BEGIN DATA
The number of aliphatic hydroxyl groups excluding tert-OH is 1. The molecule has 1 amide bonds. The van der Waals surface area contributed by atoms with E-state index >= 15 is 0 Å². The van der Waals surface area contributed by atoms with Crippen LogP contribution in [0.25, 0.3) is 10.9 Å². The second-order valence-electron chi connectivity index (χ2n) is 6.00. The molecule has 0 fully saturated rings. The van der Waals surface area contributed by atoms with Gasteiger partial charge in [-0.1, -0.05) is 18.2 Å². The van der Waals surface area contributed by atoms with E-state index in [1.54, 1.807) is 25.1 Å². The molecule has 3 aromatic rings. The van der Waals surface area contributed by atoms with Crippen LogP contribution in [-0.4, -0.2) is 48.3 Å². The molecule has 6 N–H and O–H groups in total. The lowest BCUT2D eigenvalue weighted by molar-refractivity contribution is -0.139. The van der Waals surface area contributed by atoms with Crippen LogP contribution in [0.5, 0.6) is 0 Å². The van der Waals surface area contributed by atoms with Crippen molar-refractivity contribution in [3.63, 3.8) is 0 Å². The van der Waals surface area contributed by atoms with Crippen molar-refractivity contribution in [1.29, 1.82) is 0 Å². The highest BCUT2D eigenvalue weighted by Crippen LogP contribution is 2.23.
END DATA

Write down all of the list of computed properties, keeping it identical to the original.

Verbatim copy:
The number of aliphatic hydroxyl groups excluding tert-OH is 1. The molecule has 1 amide bonds. The van der Waals surface area contributed by atoms with E-state index >= 15 is 0 Å². The van der Waals surface area contributed by atoms with Crippen LogP contribution in [0.25, 0.3) is 10.9 Å². The second-order valence-electron chi connectivity index (χ2n) is 6.00. The molecule has 0 fully saturated rings. The van der Waals surface area contributed by atoms with Gasteiger partial charge in [-0.1, -0.05) is 18.2 Å². The van der Waals surface area contributed by atoms with E-state index in [1.54, 1.807) is 25.1 Å². The molecule has 3 aromatic rings. The van der Waals surface area contributed by atoms with Crippen LogP contribution in [-0.4, -0.2) is 48.3 Å². The molecule has 6 N–H and O–H groups in total. The lowest BCUT2D eigenvalue weighted by molar-refractivity contribution is -0.139. The van der Waals surface area contributed by atoms with Crippen LogP contribution in [0.5, 0.6) is 0 Å². The van der Waals surface area contributed by atoms with Crippen molar-refractivity contribution in [3.63, 3.8) is 0 Å². The van der Waals surface area contributed by atoms with Crippen molar-refractivity contribution in [1.29, 1.82) is 0 Å². The highest BCUT2D eigenvalue weighted by Crippen LogP contribution is 2.23.